Equity means quite different things to two stakeholders I work with the most:
- Investors who deal in debt and equity and seek to benefit from the risk and opportunity that climate change creates.
- Urban planners and nonprofits dealing in social equity and cohesion and eager to prevent harm based on risk and opportunity created by climate change.
Will these two paths converge in the wood
, as Robert Frost put it? Or, is it never the twain shall meet
as Kipling expressed it?
According to the United Nations-supported Principles for Responsible Investment, $70 trillion (U.S.) of assets under management integrate environmental, social and governance (ESG) factors into core operations. But, peeling back that good news, would we see more social equity ensuing? By and large, the positive and negative implications on communities of climate change aren’t being addressed.
I frequently note that climate change exacerbates the tale of two very different futures – rich getting richer from extraordinary resources for resilience and poor getting poorer due to precarious resilience in everyday circumstances. What would it take for those two futures to cause investors to integrate social equity into their climate strategies, creating what I call Finance “Adaptation Equity?”
First, though, they would have to grasp – and care about – social equity issues. Those investors already trying to achieve sustainability goals are likely to see social equity as material to financial equity because it:
- Accomplishes two ESG pillars – Environment and Social – that link the mitigation of physical risks of climate change with the enhancement of communities. Think of aligning with international standards related to human rights or the 17 U.N. Sustainable Development Goals.
- Unveils new investment opportunities in physical assets that can enhance community equity such as infrastructure and real estate.
- Responds to an admittedly small group of impact investors who focus on beneficiaries and aim for responsible investment to be defined by social equity.
- Portends new pathways for longer-term investors (e.g., pensions) and development funders (e.g., blended finance teams) to apply their assets to climate and inequity affected sectors and regions.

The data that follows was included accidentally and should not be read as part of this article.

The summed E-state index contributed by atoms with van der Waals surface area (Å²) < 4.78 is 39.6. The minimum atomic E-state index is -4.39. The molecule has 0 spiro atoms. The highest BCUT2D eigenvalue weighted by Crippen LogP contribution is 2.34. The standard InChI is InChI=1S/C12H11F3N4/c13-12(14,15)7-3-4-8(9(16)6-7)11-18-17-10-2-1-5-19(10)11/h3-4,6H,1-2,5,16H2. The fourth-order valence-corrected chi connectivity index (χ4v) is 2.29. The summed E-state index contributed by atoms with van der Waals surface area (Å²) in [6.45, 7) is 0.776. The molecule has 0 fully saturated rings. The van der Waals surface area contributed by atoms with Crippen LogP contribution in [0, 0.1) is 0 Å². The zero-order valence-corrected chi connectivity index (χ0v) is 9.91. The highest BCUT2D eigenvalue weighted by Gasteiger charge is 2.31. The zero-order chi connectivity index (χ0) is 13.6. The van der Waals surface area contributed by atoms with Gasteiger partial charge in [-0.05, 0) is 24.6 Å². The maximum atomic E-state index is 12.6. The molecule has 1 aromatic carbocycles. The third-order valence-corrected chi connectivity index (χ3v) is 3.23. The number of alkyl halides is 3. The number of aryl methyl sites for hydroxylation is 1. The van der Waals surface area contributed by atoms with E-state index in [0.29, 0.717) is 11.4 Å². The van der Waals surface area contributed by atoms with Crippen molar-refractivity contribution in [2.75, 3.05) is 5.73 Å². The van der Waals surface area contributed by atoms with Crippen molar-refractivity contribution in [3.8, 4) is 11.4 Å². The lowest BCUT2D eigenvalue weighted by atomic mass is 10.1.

- Enhances understanding of systemic risks within the financial ecosystem by connecting climate change and inequity, especially given that without concerted effort, climate change will make inequity worse – and inequity has been proven to impact markets.
Still, for finance equity to flow to social equity requires work. Here are three strategies for each.
- Include social equity principles in investment policy statements and goals as well as in requirements for consultants and advisors. Ask, “Will this asset improve the lives and livelihoods of lower resourced communities?”
- Make social equity a part of risk mitigation assessments for climate-exposed assets, broadening the scope of the Task Force on Climate-Related Financial Disclosure guidelines to ensure that social elements are privileged.
- Insist social equity be part of green bond project frameworks, asking if the infrastructure asset will have an equal or greater number of lower-resourced beneficiaries.
- Include means to raise fees and taxes related within social equity projects to make them more attractive to financiers. Ask, “How can we make this project a revenue generator?”
- Make calculations that show the market benefits of social equity in your geographies and communicate them to public and private stakeholders.
- Insist that social equity be part of financial assessments for infrastructure and other projects by being present at negotiations and integrated design discussions.
As efforts create successes, failures and draws, both groups should communicate action on social and investment equity with their clients and beneficiaries to help build this field of practice.